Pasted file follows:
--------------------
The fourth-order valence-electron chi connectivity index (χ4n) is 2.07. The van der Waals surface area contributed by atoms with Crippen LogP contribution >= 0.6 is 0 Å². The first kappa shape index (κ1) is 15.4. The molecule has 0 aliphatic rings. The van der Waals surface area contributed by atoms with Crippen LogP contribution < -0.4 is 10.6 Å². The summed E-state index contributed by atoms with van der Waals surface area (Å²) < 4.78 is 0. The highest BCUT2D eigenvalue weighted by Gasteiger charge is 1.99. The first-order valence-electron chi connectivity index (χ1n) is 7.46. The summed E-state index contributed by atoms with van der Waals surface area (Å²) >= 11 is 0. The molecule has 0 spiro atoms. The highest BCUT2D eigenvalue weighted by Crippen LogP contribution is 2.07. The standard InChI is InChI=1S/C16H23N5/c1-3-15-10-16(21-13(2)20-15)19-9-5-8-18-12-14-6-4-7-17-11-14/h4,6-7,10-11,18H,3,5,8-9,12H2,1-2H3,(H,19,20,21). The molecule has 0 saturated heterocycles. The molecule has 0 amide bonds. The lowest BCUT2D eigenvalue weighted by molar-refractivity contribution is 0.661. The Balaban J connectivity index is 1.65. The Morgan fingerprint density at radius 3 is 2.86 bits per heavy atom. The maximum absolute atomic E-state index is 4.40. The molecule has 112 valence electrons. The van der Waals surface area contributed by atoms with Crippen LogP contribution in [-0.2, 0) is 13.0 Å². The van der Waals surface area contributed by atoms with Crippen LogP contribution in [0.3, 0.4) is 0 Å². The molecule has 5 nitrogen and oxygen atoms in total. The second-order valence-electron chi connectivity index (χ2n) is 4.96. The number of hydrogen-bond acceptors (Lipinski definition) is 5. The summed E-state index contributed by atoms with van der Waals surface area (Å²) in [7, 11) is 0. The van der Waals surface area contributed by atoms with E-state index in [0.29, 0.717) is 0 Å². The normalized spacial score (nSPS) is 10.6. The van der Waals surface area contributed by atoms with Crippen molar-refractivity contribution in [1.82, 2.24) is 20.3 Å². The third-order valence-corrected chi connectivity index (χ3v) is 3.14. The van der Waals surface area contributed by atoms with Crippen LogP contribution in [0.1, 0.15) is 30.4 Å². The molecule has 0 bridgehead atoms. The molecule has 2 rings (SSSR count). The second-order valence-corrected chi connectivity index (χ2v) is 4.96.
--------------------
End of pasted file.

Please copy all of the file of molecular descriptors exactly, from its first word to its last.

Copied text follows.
The fourth-order valence-electron chi connectivity index (χ4n) is 2.07. The van der Waals surface area contributed by atoms with Crippen LogP contribution >= 0.6 is 0 Å². The first kappa shape index (κ1) is 15.4. The molecule has 0 aliphatic rings. The van der Waals surface area contributed by atoms with Crippen LogP contribution < -0.4 is 10.6 Å². The summed E-state index contributed by atoms with van der Waals surface area (Å²) < 4.78 is 0. The highest BCUT2D eigenvalue weighted by Gasteiger charge is 1.99. The first-order valence-electron chi connectivity index (χ1n) is 7.46. The summed E-state index contributed by atoms with van der Waals surface area (Å²) >= 11 is 0. The molecule has 0 spiro atoms. The highest BCUT2D eigenvalue weighted by Crippen LogP contribution is 2.07. The standard InChI is InChI=1S/C16H23N5/c1-3-15-10-16(21-13(2)20-15)19-9-5-8-18-12-14-6-4-7-17-11-14/h4,6-7,10-11,18H,3,5,8-9,12H2,1-2H3,(H,19,20,21). The molecule has 0 saturated heterocycles. The molecule has 0 amide bonds. The lowest BCUT2D eigenvalue weighted by molar-refractivity contribution is 0.661. The Balaban J connectivity index is 1.65. The Morgan fingerprint density at radius 3 is 2.86 bits per heavy atom. The maximum absolute atomic E-state index is 4.40. The molecule has 112 valence electrons. The van der Waals surface area contributed by atoms with Crippen LogP contribution in [-0.2, 0) is 13.0 Å². The van der Waals surface area contributed by atoms with Crippen LogP contribution in [0.3, 0.4) is 0 Å². The molecule has 5 nitrogen and oxygen atoms in total. The second-order valence-electron chi connectivity index (χ2n) is 4.96. The number of hydrogen-bond acceptors (Lipinski definition) is 5. The summed E-state index contributed by atoms with van der Waals surface area (Å²) in [7, 11) is 0. The van der Waals surface area contributed by atoms with E-state index in [0.29, 0.717) is 0 Å². The normalized spacial score (nSPS) is 10.6. The van der Waals surface area contributed by atoms with Crippen molar-refractivity contribution in [1.82, 2.24) is 20.3 Å². The third-order valence-corrected chi connectivity index (χ3v) is 3.14. The van der Waals surface area contributed by atoms with Crippen LogP contribution in [0.1, 0.15) is 30.4 Å². The molecule has 0 bridgehead atoms. The molecule has 2 rings (SSSR count). The second-order valence-corrected chi connectivity index (χ2v) is 4.96.